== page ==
For Meta scale, warehouse workloads cannot fit into one region. Instead, workloads are partitioned by namespace, which is a logical container for data storage and compute, and can be used to control access to the data and to enforce security policies. A namespace usually contains thousands of tables, and each table can be further partitioned into more manageable pieces called partitions. Namespaces are placed on a specific region or across multiple regions based on namespace resource requirement and available hardware in each region, with the goal of minimizing costs over the planning horizon.
Warehouse disaster recovery
Our Meta infrastructure teams have done an enormous amount of work to develop the disaster recovery (DR) strategies we have today, and that is particularly true for Warehouse, which historically was viewed as mostly an offline system.
As a company, we do quarterly, company-wide disaster readiness storms that take a data center region offline. The first storm to significantly impact the warehouse was Thunderstorm in July 2015. We only kept data for each warehouse namespace in a single region, so our plan was just to take a four-hour downtime for those namespaces. Unfortunately we had an undiscovered cross-region dependency, so the whole warehouse went offline, and even worse, we didn’t have enough capacity to recover, so users and Data Warehouse engineers were significantly impacted for four weeks until we fully recovered.
To further emphasize the importance of disaster recovery and why our users care about it: Consider that to do their work, many of our customers need our tools to remain available, and until 2021 we would have taken them completely offline whenever disaster happened. Not only do those tools now remain available, but the investments we’ve made have also significantly reduced the work required by all of our teams for handling disasters.
For warehouse DR, there are two prerequisites: capacity and global replication.
Starting in 2018, Warehouse began to deploy extra DR buffer in each region. As mentioned above, when disaster happens, this additional capacity enables the healthy regions to absorb the traffic from the faulty region without any overload risks.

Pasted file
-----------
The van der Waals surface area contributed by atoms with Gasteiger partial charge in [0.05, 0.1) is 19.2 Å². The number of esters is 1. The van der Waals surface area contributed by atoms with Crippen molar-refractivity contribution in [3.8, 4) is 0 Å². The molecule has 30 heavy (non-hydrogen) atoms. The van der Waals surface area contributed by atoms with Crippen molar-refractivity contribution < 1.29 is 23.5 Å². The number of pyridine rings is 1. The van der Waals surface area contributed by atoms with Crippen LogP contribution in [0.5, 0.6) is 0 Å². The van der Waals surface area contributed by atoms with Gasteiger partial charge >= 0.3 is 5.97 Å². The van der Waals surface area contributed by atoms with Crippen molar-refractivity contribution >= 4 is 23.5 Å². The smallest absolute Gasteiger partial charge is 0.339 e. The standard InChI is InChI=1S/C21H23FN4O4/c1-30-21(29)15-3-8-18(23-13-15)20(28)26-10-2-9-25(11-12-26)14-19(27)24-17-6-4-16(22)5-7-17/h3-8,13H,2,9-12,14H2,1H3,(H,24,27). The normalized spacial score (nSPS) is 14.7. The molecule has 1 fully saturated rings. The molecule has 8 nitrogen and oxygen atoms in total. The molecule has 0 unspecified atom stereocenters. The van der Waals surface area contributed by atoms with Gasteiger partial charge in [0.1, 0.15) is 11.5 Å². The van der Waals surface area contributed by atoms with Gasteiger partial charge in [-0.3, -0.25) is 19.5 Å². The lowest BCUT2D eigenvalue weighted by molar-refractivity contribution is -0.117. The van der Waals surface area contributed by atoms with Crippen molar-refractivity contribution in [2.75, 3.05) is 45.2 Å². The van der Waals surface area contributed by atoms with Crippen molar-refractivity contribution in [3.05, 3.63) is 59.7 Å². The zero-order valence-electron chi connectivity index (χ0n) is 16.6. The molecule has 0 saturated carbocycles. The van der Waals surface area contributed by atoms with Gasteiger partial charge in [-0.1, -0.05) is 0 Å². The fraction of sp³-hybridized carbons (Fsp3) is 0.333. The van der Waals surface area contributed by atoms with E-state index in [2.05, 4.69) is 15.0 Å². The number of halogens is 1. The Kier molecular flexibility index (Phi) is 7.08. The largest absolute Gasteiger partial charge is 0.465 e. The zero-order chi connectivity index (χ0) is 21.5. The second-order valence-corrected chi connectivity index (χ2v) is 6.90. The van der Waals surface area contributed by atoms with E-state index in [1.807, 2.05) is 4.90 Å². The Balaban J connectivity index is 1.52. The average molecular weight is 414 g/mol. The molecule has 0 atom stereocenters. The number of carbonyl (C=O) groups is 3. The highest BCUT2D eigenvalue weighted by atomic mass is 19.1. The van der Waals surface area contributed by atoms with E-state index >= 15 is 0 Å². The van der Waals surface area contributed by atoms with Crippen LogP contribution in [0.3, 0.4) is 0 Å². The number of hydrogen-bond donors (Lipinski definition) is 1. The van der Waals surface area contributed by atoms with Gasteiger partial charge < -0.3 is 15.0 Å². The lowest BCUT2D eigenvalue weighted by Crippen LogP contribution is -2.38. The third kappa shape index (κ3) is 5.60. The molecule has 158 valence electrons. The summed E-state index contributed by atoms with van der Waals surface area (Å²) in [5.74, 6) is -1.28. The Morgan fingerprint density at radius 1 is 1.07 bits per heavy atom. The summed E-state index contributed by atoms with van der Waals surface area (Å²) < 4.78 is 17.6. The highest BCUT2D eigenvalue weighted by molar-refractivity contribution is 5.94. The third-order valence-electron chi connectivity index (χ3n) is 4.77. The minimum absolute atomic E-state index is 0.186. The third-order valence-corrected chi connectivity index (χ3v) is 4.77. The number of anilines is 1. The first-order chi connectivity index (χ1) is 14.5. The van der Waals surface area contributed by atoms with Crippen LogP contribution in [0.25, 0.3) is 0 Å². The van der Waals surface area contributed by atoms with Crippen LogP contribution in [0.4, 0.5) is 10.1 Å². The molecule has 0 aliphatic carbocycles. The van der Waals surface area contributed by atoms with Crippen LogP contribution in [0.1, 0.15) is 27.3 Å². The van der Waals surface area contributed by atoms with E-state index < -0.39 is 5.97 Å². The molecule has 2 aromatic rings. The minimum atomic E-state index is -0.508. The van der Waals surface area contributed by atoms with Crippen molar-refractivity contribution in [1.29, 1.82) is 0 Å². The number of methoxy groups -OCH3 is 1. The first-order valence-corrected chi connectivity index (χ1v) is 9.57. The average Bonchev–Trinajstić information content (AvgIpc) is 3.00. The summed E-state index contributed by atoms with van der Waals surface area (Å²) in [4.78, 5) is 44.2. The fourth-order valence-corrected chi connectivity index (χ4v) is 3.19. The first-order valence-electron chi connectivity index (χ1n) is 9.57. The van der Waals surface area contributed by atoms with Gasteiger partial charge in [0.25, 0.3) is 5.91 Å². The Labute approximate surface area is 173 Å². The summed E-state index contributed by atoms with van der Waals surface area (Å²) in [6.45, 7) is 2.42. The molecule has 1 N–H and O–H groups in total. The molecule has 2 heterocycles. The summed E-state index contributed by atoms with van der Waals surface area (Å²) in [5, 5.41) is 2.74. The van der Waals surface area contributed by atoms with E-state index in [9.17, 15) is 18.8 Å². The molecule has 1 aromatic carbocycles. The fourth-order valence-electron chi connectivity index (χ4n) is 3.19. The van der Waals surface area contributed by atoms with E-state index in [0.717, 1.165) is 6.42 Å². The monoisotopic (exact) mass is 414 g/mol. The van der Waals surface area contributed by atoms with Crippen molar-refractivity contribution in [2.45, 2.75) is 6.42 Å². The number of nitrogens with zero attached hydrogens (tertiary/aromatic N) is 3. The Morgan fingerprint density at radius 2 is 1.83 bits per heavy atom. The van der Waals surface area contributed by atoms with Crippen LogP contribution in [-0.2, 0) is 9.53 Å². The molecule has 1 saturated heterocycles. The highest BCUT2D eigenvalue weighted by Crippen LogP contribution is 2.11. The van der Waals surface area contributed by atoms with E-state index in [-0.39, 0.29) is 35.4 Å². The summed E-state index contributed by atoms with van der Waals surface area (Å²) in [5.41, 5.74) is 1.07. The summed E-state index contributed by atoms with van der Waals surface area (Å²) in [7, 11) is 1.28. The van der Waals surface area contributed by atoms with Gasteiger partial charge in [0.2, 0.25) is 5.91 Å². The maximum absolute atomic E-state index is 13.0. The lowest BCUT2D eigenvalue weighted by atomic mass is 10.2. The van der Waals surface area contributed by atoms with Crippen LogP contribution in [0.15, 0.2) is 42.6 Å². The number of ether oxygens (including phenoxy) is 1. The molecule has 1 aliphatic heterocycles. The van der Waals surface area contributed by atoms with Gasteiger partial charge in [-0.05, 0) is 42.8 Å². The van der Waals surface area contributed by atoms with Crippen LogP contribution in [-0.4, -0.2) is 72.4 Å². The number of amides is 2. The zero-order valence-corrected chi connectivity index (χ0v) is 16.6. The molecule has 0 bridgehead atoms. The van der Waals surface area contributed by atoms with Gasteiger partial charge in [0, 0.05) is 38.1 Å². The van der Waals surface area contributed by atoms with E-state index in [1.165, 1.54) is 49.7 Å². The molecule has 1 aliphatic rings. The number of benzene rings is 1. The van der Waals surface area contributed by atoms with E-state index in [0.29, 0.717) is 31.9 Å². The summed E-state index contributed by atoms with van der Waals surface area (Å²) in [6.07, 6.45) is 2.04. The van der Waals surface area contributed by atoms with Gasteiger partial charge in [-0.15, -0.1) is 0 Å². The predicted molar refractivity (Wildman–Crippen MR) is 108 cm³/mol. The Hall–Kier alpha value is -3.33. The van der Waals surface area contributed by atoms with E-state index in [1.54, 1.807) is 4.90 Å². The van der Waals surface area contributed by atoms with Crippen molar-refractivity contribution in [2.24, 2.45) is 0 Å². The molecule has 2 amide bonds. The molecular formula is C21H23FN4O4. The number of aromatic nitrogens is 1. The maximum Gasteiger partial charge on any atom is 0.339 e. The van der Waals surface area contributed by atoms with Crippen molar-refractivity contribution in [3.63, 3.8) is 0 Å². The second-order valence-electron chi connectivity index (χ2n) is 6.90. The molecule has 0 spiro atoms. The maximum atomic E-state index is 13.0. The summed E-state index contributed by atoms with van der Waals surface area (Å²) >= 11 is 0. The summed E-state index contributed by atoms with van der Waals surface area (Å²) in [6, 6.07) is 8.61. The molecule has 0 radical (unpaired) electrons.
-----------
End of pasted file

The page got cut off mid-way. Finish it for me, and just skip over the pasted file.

For global replication, Warehouse leverages the Replication service to achieve a replication factor of at least two. For each partition landed in the primary region, the Replication service makes an extra copy in a different region. This is an asynchronous procedure: When disaster happens, recent landed data may not yet have backup copies available.
As of 2023, Replication service is operating on a few Meta regions, and Warehouse holds tens of exabytes of data. For daily backup data, Replication triggers millions of replication jobs to handle hundreds of Petabyte data copies.
DR orchestration workflow
When disaster happens, Warehouse will failover workloads from the affected region to healthy regions and recover missing data accordingly. All these operations are orchestrated via Warehouse DR workflow.
The prerequisite for kicking off the workflow is that DR capacity is ready and Warehouse replication is healthy. The first phase in the workflow is failover, in which we update corresponding configurations to mark the affected region to disaster status and redirect traffic to other healthy warehouse regions. In practice, this phase usually takes five or fewer minutes. In reality, the response window could be whatever time lapses between when disaster occurs and when we recognize it.
The second phase is recovery, in which we recover backup data (that had not been replicated due to replication delay) by replaying the original pipelines with idempotency assumption. Ingested data can be recovered via Scribe and FBETL services, and batch-workloads-generated data can be recovered via replaying Dataswarm pipelines.
As is shown above in Figure 2, the performance of batch-workloads replay determines how fast we can recover the missing data (or states). And in the next section, we will focus on recent improvements to this part.
Warehouse DR practices at scale
In practice, we conduct different types of DR exercises to validate warehouse DR readiness. First, we conduct table-top exercises and DR drills with frequent cadence to highlight DR readiness risks and work with partner teams on mitigation strategies. In addition, we practice Zero-Notice DR Storms. These are Meta Disaster Readiness Exercises where we isolate a whole production region to validate end-to-end readiness for the single-region failure (e.g.,in the FTW storm in Spring 2022, we practiced failing over more than 30% storage of the entire warehouse). Running DR storms helps Warehouse understand dependencies outside of the Warehouse and potential user impacts. Furthermore, we proactively run DR orchestration workflows to mitigate emergencies such as capacity crunch (or power loss) in a certain region.